Health Care Reform and HIV: Policy Experts Examine How to Protect and Advance HIV Public Health Gains
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WASHINGTON (March 24, 2017) – As the U.S. health care landscape potentially changes, leading HIV/AIDS policy experts say renewed investment in the federally-funded Ryan White HIV/AIDS Program is critical for continued progress in improving the health of people with HIV, preventing the transmission of HIV to others and reducing health care spending.
In a new report, “The Ryan White HIV/AIDS Program: Protecting and Advancing HIV Public Health Gains During Health System Reform,” the authors emphasize that fewer new infections result in reduced national health care costs.
The report was issued today ahead of AIDSWatch 2017, the nation’s largest annual constituent-based national HIV/AIDS advocacy event March 27-28, 2017, presented by the Elizabeth Taylor AIDS Foundation and organized by AIDS United.
The Ryan White HIV/AIDS Program, enacted by Congress in 1990 and last reauthorized on a bipartisan basis in 2009, is a federally funded program that provides lifesaving HIV treatment and critical health services to more than a half a million uninsured and underinsured people living with HIV in the United States. It acts a safety net to the safety net and bolsters the impact of Medicaid, Medicare, and private insurance.
“HIV no longer may be front-page news every day, but because of significant federal investments in care and treatment, prevention, and research through programs like the Ryan White HIV/AIDS Program, we are making major progress” says Jeffrey S. Crowley, program director of infectious disease initiatives and distinguished scholar at the O’Neill Institute for National and Global Health Law at Georgetown Law, and the lead author of the report. “HIV health outcomes are improving and new infections are falling,” Crowley says.
Crowley and the report co-authors Sean Bland and Connie Garner say the facts support continued funding for the program. “As many as 83 percent of Ryan White clients are virally suppressed compared to only 30 percent among all people living with HIV in the US,” says Bland, an associate at the O’Neill Institute. Viral suppression is a clinical measure indicating HIV treatment is working.
The report states that “roughly seven in ten HIV transmissions arise from persons diagnosed with HIV who are not receiving regular HIV care.” The Ryan White Program bolsters efforts across the health system to engage people with HIV in regular HIV care.
“At a time when policy makers are looking for ways to reduce national health spending, we need to recognize success when we see it,” adds Crowley. The estimated medical cost saved by avoiding one HIV infection is $229,800. “In 2014, there were 8,500 fewer HIV infections than in 2008. That difference in annual infections alone will result in $2 billion in less national health care spending. If these trends of fewer infections continue, the savings to the nation will grow exponentially,” he adds.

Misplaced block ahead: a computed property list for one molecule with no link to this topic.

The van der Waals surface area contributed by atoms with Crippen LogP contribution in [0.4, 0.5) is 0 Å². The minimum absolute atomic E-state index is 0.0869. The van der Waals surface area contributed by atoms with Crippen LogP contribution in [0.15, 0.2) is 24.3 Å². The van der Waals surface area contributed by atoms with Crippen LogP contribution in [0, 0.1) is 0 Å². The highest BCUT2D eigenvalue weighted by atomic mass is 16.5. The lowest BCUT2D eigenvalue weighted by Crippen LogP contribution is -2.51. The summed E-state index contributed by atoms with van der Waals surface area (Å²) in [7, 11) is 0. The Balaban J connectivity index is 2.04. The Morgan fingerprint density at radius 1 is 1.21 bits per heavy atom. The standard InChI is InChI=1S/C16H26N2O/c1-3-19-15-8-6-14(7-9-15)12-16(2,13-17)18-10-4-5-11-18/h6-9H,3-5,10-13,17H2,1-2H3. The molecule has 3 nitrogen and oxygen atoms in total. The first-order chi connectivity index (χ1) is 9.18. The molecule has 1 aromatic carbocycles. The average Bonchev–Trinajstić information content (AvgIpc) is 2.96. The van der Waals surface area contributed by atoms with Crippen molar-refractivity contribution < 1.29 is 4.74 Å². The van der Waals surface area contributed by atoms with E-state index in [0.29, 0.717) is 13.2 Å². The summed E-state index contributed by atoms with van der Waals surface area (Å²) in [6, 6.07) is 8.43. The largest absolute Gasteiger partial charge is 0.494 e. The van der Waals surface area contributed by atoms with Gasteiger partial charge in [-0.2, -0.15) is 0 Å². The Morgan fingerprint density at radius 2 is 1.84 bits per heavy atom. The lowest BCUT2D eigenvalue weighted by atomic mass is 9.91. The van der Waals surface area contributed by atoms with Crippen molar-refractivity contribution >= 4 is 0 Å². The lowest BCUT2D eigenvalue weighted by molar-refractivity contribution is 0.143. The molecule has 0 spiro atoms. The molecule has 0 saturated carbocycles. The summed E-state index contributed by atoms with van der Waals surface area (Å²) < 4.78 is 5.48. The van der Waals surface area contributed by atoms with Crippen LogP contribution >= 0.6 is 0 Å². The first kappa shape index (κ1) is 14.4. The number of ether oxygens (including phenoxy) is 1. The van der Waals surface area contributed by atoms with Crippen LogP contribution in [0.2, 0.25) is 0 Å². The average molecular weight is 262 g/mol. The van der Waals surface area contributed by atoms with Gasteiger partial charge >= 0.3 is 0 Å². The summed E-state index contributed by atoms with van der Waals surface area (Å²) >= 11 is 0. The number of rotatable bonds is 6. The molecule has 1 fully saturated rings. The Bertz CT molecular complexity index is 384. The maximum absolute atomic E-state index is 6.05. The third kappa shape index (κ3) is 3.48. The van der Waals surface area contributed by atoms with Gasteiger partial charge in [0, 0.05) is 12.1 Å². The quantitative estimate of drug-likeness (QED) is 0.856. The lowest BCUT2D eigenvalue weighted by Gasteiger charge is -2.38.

“When Members of Congress reflect on the gains we continue to make in the fight against HIV because of the impact of the Ryan White program, and when they see how modest changes can strengthen engagement in care and support better alignment of the Ryan White program with insurance coverage, I believe that bipartisan support for this critical program will be maintained. The Ryan White program is a true testament to the success of providing integrated healthcare,” says Connie Garner, policy director at Foley Hoag Law Firm. Garner staffed the late Senator Edward M. Kennedy on HIV/AIDS issues for over 10 years as his policy director for disability and special populations, including during the last two reauthorizations of the Ryan White program.
The Ryan White HIV/AIDS Program, administered by the Health Resources and Services Administration in the U.S. Department of Health and Human Services, supports more than half a million people living with HIV each year. The program was funded at $2.32 billion in fiscal year 2016.
The issue brief on the Ryan White HIV/AIDS Program released today, is online.
This project is supported by a grant from Gilead Sciences. Crowley received an honorarium from Gilead for a speaking engagement unrelated to this report. Bland reports no recent personal financial interests related to the report. Garner is policy director for Foley Hoag representing Gilead Sciences.
The O’Neill Institute for National and Global Health Law at Georgetown University is the premier center for health law, scholarship, and policy. Its mission is to contribute to a more powerful and deeper understanding of the multiple ways in which law can be used to improve the public’s health, using objective evidence as a measure. The O’Neill Institute seeks to advance scholarship, science, research, and teaching that will encourage key decision-makers in the public, private, and civil society to employ the law as a positive tool for enabling more people in the United States and throughout the world to lead healthier lives.
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